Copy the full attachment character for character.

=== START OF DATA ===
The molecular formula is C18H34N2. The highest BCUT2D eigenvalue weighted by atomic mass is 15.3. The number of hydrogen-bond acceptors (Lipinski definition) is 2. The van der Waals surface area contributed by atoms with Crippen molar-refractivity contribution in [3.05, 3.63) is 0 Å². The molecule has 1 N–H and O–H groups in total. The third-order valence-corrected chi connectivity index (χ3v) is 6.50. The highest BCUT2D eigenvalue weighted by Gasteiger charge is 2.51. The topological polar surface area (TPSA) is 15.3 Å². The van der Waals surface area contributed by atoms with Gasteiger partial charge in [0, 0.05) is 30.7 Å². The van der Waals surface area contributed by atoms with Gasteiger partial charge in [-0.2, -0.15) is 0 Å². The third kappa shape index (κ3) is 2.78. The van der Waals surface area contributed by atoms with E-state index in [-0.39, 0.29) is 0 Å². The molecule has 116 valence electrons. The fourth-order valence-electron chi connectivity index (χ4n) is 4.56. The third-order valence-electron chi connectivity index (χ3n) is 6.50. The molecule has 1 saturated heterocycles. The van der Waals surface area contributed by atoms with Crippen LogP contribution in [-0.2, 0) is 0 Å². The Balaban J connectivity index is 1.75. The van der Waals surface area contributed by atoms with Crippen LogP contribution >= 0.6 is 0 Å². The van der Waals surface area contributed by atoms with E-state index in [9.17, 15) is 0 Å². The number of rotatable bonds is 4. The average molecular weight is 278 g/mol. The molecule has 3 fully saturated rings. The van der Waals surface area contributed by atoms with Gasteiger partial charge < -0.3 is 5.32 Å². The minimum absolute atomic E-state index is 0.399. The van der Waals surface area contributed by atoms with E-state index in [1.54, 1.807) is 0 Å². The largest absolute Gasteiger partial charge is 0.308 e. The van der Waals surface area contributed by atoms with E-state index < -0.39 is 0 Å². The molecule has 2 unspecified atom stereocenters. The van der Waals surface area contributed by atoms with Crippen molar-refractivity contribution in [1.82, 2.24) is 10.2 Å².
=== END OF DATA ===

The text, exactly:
The molecular formula is C18H34N2. The highest BCUT2D eigenvalue weighted by atomic mass is 15.3. The number of hydrogen-bond acceptors (Lipinski definition) is 2. The van der Waals surface area contributed by atoms with Crippen molar-refractivity contribution in [3.05, 3.63) is 0 Å². The molecule has 1 N–H and O–H groups in total. The third-order valence-corrected chi connectivity index (χ3v) is 6.50. The highest BCUT2D eigenvalue weighted by Gasteiger charge is 2.51. The topological polar surface area (TPSA) is 15.3 Å². The van der Waals surface area contributed by atoms with Gasteiger partial charge in [0, 0.05) is 30.7 Å². The van der Waals surface area contributed by atoms with Gasteiger partial charge in [-0.2, -0.15) is 0 Å². The third kappa shape index (κ3) is 2.78. The van der Waals surface area contributed by atoms with E-state index in [-0.39, 0.29) is 0 Å². The molecule has 116 valence electrons. The fourth-order valence-electron chi connectivity index (χ4n) is 4.56. The third-order valence-electron chi connectivity index (χ3n) is 6.50. The molecule has 1 saturated heterocycles. The van der Waals surface area contributed by atoms with Crippen LogP contribution in [-0.2, 0) is 0 Å². The Balaban J connectivity index is 1.75. The van der Waals surface area contributed by atoms with Crippen LogP contribution >= 0.6 is 0 Å². The van der Waals surface area contributed by atoms with E-state index in [9.17, 15) is 0 Å². The number of rotatable bonds is 4. The average molecular weight is 278 g/mol. The molecule has 3 fully saturated rings. The van der Waals surface area contributed by atoms with Gasteiger partial charge < -0.3 is 5.32 Å². The minimum absolute atomic E-state index is 0.399. The van der Waals surface area contributed by atoms with E-state index in [1.54, 1.807) is 0 Å². The largest absolute Gasteiger partial charge is 0.308 e. The van der Waals surface area contributed by atoms with E-state index < -0.39 is 0 Å². The molecule has 2 unspecified atom stereocenters. The van der Waals surface area contributed by atoms with Crippen molar-refractivity contribution in [1.82, 2.24) is 10.2 Å².